The insurance buyers association wants guidance on what constitutes appropriate practice
AIRMIC is disappointed by the time it is taking to produce the guidance on broker remuneration transparency, which was originally due to be published this year.
The Financial Services Authority (FSA) published a statement on the main issues in broker transparency, but falled short of publishing guidance. The City watchdog said it would give a two year window of opportunity for insurance intermediaries to manage their conflicts of interest and improve transparency of remuneration. In 2010/11 the FSA will assess whether these conditions have been met.
But AIRMIC, the association of insurance buyers, thinks there is ‘a pressing need for clarity and a resolution of what constitutes acceptable practice’.
‘The FSA’s statement gives no indication as to when the proposed industry guidance will be made available,’ said AIRMIC. The FSA only said that the industry intended to submit parts of its guidance for endorsement 'at some point in the future'.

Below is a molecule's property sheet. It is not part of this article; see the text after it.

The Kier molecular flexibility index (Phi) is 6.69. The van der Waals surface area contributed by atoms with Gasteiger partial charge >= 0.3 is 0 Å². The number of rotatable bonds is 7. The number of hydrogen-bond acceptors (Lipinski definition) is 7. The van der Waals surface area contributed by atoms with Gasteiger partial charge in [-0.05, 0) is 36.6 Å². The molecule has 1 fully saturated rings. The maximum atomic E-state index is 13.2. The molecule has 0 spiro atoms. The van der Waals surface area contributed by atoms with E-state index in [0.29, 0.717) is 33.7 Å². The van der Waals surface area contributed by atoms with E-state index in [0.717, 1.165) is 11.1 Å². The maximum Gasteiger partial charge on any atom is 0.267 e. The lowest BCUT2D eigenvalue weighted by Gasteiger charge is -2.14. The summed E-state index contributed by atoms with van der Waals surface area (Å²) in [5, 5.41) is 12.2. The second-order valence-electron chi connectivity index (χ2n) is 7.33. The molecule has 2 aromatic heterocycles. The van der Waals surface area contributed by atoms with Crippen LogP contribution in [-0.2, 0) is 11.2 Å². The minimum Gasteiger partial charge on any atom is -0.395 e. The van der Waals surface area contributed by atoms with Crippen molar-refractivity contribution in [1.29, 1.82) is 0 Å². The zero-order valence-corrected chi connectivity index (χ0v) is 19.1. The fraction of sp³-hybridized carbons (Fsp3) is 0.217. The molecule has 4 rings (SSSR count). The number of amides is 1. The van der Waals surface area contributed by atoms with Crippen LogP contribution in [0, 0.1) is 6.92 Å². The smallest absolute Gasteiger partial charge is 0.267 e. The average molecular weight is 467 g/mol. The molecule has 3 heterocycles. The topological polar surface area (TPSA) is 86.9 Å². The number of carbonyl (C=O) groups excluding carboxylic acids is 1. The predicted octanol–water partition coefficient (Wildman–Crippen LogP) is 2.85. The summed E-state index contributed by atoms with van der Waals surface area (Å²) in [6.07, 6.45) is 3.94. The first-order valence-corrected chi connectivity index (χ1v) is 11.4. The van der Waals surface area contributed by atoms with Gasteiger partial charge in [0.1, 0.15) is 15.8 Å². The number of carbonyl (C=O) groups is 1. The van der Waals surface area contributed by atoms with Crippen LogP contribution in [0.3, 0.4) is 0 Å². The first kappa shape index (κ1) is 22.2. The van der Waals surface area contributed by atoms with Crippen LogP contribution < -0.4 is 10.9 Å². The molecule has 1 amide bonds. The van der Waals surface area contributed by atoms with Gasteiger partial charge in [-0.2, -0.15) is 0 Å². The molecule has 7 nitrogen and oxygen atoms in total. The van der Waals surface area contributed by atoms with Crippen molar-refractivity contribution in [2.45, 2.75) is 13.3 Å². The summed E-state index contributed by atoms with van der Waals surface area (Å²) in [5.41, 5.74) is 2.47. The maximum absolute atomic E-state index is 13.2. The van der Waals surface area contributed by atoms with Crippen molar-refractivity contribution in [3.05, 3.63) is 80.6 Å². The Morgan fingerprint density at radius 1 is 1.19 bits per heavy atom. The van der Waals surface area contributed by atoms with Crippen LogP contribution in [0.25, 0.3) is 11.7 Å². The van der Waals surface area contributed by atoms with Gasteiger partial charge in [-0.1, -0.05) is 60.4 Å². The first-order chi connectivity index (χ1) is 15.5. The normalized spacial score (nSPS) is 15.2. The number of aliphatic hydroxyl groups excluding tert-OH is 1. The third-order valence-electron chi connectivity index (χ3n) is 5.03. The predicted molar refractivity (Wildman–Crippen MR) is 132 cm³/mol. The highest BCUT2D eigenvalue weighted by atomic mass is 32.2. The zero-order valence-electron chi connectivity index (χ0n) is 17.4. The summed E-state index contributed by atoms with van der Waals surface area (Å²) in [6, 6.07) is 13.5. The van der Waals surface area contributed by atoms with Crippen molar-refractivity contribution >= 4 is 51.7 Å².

Two outcomes are especially critical, said AIRMIC. ‘There is a need for automatic, mandatory disclosure of the source and amount of any broker's remuneration…so that buyers can make their own assessment regarding any potential for conflicts of interest.’
‘There should also be total clarity as to whether the intermediary is acting as an agent of the buyer or the insurer.’
‘We believe that it is no longer acceptable for the intermediary to act on behalf of both parties during the same transaction, with the obvious potential for conflicts this implies.’
'Many small corporate buyers continue to purchase insurance without the information to which they are entitled. The time to confront any practice that distorts the marketplace in this way is long overdue.'